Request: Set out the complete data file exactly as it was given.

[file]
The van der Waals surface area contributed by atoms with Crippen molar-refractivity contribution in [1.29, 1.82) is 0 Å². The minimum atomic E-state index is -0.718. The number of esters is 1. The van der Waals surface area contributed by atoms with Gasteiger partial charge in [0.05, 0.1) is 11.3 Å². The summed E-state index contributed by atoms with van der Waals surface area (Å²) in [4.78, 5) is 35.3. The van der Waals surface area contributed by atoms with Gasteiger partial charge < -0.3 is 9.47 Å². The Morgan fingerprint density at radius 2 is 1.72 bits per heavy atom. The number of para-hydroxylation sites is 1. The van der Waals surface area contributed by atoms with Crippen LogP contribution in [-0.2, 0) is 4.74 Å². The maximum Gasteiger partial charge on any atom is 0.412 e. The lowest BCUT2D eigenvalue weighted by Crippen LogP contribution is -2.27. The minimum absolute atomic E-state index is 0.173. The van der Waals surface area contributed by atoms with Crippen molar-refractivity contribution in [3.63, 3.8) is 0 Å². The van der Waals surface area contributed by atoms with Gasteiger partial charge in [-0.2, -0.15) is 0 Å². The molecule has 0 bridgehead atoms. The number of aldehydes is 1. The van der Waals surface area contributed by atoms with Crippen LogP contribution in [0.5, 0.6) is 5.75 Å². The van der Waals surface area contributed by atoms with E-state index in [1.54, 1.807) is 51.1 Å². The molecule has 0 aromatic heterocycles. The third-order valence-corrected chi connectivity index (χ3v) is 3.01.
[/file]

The van der Waals surface area contributed by atoms with Crippen molar-refractivity contribution in [1.29, 1.82) is 0 Å². The minimum atomic E-state index is -0.718. The number of esters is 1. The van der Waals surface area contributed by atoms with Gasteiger partial charge in [0.05, 0.1) is 11.3 Å². The summed E-state index contributed by atoms with van der Waals surface area (Å²) in [4.78, 5) is 35.3. The van der Waals surface area contributed by atoms with Gasteiger partial charge < -0.3 is 9.47 Å². The Morgan fingerprint density at radius 2 is 1.72 bits per heavy atom. The number of para-hydroxylation sites is 1. The van der Waals surface area contributed by atoms with Crippen LogP contribution in [-0.2, 0) is 4.74 Å². The maximum Gasteiger partial charge on any atom is 0.412 e. The lowest BCUT2D eigenvalue weighted by Crippen LogP contribution is -2.27. The minimum absolute atomic E-state index is 0.173. The van der Waals surface area contributed by atoms with Crippen molar-refractivity contribution in [3.63, 3.8) is 0 Å². The van der Waals surface area contributed by atoms with Gasteiger partial charge in [-0.2, -0.15) is 0 Å². The molecule has 0 bridgehead atoms. The number of aldehydes is 1. The van der Waals surface area contributed by atoms with Crippen LogP contribution in [0.5, 0.6) is 5.75 Å². The van der Waals surface area contributed by atoms with E-state index in [1.54, 1.807) is 51.1 Å². The molecule has 0 aromatic heterocycles. The third-order valence-corrected chi connectivity index (χ3v) is 3.01.